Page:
Human-use of Rhyolite in Prehistoric Alaska
Fine grained volcanic rocks are common in lithic assemblages of interior Alaska and are amenable to geochemical characterization using a variety of analytical techniques. This study has focused solely on rhyolite with the intent of identifying and delineating geochemical groups that may correlate to specific geological source areas (i.e. the geologic source of the material). pXRF technology is used to analyze, thus far, over 1300 rhyolitic artifacts from over 150 sites in interior Alaska. This project is still on going but preliminary results recognize ten distinct geochemical groups that appear to correlate with distinct geological sources. While geological origins of eight of the ten groups identified remain unknown, two geological sources have been tentatively pinpointed, one (represented by Group H) is located in the central Alaska Range and the second (Group G) in the Talkeetna Mountains. The provisional framework of geochemical variation among tool quality rhyolite in this region is an important first step toward a more robust understanding of lithic technological organization and prehistoric landuse in interior Alaska.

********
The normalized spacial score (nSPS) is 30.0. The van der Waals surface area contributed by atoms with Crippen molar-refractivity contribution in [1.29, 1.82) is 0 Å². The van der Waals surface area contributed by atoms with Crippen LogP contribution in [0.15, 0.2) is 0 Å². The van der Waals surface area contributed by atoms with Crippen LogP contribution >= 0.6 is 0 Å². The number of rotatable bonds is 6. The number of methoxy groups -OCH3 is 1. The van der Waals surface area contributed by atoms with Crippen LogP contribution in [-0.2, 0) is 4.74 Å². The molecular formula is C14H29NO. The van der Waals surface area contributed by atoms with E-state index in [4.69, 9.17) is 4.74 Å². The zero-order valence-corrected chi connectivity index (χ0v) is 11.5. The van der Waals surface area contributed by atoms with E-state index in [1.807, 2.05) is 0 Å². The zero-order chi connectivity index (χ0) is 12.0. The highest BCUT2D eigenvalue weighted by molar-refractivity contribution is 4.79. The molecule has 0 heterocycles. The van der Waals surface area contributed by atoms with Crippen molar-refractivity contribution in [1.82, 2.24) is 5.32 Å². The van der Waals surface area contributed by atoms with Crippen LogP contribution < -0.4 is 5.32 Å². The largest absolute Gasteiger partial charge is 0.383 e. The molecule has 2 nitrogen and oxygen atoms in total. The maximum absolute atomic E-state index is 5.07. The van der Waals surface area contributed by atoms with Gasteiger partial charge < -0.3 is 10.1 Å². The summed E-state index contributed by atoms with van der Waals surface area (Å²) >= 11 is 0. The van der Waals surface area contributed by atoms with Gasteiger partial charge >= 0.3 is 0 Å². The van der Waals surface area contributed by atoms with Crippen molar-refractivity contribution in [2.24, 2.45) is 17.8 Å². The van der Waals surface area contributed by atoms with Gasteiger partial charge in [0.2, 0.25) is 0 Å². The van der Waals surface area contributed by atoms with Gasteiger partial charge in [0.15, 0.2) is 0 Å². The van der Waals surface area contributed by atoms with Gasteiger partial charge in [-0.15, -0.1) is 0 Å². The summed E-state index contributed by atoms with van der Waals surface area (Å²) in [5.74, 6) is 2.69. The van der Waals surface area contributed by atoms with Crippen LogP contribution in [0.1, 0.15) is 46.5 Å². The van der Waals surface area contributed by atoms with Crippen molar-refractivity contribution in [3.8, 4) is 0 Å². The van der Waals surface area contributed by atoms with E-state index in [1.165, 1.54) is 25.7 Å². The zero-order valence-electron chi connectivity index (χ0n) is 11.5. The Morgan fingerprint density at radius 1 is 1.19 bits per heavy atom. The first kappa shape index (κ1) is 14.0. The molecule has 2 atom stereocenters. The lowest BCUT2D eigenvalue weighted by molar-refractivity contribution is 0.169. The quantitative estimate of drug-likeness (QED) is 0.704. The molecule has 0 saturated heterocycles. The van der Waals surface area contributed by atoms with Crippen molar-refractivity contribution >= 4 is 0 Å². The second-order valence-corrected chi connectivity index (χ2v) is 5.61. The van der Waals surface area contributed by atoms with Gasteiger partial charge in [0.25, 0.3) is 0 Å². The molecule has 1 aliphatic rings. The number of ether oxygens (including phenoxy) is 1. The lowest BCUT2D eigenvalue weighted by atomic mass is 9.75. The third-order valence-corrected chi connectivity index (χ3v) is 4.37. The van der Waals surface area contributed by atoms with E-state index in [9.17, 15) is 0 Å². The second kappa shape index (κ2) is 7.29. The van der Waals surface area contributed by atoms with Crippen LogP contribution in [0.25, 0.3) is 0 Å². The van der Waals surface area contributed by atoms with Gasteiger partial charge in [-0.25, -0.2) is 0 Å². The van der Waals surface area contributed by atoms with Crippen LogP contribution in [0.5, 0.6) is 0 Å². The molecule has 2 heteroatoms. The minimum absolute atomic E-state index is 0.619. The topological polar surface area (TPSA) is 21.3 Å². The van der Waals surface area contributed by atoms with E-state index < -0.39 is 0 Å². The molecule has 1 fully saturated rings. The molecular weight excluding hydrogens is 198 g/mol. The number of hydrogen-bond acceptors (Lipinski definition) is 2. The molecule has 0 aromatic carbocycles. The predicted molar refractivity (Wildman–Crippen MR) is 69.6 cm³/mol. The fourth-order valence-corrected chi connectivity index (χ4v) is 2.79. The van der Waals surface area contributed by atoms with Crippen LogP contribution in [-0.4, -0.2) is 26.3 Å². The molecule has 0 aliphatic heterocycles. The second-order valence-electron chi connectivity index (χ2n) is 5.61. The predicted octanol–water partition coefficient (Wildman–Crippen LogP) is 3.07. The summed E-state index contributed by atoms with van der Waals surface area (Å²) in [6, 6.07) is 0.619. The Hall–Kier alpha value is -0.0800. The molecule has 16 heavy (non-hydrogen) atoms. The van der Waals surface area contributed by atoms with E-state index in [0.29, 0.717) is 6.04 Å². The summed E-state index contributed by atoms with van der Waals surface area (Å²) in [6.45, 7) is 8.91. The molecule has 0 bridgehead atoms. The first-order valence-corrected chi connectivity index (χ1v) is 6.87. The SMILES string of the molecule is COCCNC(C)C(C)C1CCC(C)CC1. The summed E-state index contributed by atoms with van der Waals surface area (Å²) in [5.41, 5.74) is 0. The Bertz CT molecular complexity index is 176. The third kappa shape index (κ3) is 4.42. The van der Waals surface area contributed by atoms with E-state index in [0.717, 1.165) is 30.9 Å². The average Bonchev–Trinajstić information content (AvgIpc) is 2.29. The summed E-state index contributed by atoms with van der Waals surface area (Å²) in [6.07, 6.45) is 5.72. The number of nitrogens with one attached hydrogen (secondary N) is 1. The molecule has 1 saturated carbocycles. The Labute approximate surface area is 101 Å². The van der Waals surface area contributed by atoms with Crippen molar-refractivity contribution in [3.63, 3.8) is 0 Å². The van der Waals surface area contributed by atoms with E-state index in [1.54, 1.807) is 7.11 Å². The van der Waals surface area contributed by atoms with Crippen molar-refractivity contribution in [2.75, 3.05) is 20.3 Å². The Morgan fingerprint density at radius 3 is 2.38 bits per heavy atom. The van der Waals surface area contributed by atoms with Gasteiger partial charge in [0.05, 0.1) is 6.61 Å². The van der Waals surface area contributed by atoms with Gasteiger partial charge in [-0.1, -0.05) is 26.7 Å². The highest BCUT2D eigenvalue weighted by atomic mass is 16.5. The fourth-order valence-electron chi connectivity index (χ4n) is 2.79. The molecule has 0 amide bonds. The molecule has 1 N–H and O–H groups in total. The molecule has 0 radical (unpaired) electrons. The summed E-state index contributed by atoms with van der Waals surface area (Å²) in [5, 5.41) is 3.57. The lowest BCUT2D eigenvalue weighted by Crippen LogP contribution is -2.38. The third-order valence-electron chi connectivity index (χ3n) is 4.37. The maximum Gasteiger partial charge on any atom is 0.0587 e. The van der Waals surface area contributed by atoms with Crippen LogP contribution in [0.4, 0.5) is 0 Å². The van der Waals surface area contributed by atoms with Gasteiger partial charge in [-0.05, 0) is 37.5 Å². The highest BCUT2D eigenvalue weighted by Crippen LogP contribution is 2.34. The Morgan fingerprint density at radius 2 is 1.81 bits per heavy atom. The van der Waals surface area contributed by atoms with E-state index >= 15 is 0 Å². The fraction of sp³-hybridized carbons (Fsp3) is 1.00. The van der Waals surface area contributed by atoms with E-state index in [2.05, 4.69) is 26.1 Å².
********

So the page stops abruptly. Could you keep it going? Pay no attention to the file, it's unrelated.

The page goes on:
Paper title: Coffman, S. and J.T. Rasic (2015) "Rhyolite Characterization and Distribution in Central Alaska". Journal of Archaeological Science, vol. 57.
Poster title: Eastern Beringian Rhyolite Sourcing, by S. Coffman and J.T. Rasic. Paleoamerican Odyssey Conference, Santa Fe, NM. October 2013.
Poster title: Rhyolite Sourcing in Central Alaska – Preliminary Results, by S. Coffman and J.T. Rasic. 40 th Annual Meeting of the Alaska Anthropological Association, Anchorage, AK. March 2013.